Finding solutions

30 Jul Finding solutions, not defendants.

Finding solutions, not defendants.

Stories detailing the evacuations of Mascot Tower, Opal Tower, and 19 Gadigal Avenue have been surfacing across all forms of media over the past year, with some experts predicting that the defects found in these buildings may just be the tip of the iceberg for the Australian construction industry. Images of cracks in concrete, steel braces supporting walls, and residents wheeling their belongings down the street have stirred community anger with those responsible for the construction of the buildings attracting most of the blame.

However, before we convict them in the court of public opinion, it must be noted, that there are many individuals and companies involved in the construction process and, at the time of writing, none have accepted fault in any of these three cases. We understand the anger and resentment associated with these buildings, and the financial uncertainty faced by owners must be borderline crippling, but knee-jerk reactions and generalisations of shoddy developers will not solve the problem. Many developers pride themselves on their record and are quick to rectify mistakes or defects when they are brought to their attention. To lump these respectable organisations in with so-called phoenixing companies is unfair to those who strive to enhance their reputations by producing high-quality and long-lasting work.

Despite my hesitancy to blame the entire construction industry, we do believe that the prevalence of building defects and issues throughout the country suggests that changes need to be made. The unfortunate truth regarding regulations that set construction requirements is that they only outline minimum requirements and setting low bars does not encourage industry culture to excel. If developers only aim to reach minimum standards, then there are going to be some cases where they unintentionally fall short. If they aim to exceed the standards, then a mistake or two is unlikely to take them below the lowest level and consistent, substantial defects are unlikely to be an issue. Policymakers have had faith in the building industry to address its inadequacies and meet consumer expectations. It’s time they repaid that faith with a cultural shift towards a higher benchmark.

Recent research has suggested that better, more detailed design could prevent more than half of the total defects, but it is often one of the first things to be scrapped due to its expense. Without these extensive specifications, issues such as water ingress become more prevalent. Considering strata title schemes that are three storeys or more are not captured under the QBCC statutory Home Warranty Scheme, the discovery of defects places many bodies corporate in a highly uncertain position, where their only option in the case of defects is to take legal action. We believe that altering the statutory insurance scheme to include strata buildings over this arbitrary three-storey limit would be a sensible move allowing for owners to be better protected. Of additional benefit would be increasing the 6-year 6-month deadline for defect claims to ten years, thereby granting consumers extra time to discover these defects and begin the lengthy claims process.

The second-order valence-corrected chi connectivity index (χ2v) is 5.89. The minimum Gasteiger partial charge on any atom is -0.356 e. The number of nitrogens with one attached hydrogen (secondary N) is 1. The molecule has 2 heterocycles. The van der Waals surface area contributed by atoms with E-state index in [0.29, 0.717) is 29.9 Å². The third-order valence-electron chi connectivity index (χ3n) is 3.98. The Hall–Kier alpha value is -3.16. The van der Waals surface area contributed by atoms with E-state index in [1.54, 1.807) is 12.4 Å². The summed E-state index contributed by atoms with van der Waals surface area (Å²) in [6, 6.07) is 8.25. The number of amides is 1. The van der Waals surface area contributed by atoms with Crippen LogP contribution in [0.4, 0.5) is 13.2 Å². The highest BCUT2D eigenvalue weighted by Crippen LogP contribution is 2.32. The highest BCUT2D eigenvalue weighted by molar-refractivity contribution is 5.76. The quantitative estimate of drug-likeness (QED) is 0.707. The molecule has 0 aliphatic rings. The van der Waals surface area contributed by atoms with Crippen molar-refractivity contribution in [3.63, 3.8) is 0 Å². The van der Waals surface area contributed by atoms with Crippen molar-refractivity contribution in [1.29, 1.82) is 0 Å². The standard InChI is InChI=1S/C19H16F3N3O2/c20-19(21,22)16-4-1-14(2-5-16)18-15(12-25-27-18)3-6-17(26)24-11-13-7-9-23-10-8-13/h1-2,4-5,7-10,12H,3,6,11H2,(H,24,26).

Strata owners would also profit from more accountability on the certifier, builder, and developer by way of increasing obligations at the first Annual General Meeting of a scheme or at the time of CMS registration. Consumers could even be saved from unnecessary expenses by, for example, requiring an original owner (developer) to hand over all development approvals relevant to the development work associated with the constructions of the building/s, creation of the lots, and the establishment of the scheme.

Simon-Barnard-Circle Finding solutions, not defendants.

Simon Barnard is the Managing Director and Principal of Hartley’s Body Corporate Management which is a medium sized strata firm established in 2004 at Sherwood and now operating out of Graceville, Newstead, North Lakes and Bribie Island. Simon is in his 6th year as President of the Board of Strata Community Australia (QLD) and was recently recognised for his service to the industry with a fellowship of the organisation and Life Membership.

Simon also is a past board member on the SCA National Board and is engaged at an International level through many consultative groups and associations. He meets regularly with the Industry Stakeholders group which is convened by the Commissioner for Body Corporate and Community Management and the Office of the Attorney General and actively engages at all levels of government.

Simon has recently been invited to represent the Strata industry on the QLD Government Ministerial Housing Consultative Committee tasked with advising on developing and delivering quality housing outcomes for people and communities. His contributions at an International, National and State level involve working with key stakeholders and government to ensure lot owners, industry employees, suppliers and Bodies Corporate needs are addressed through Government policy reform, education and training.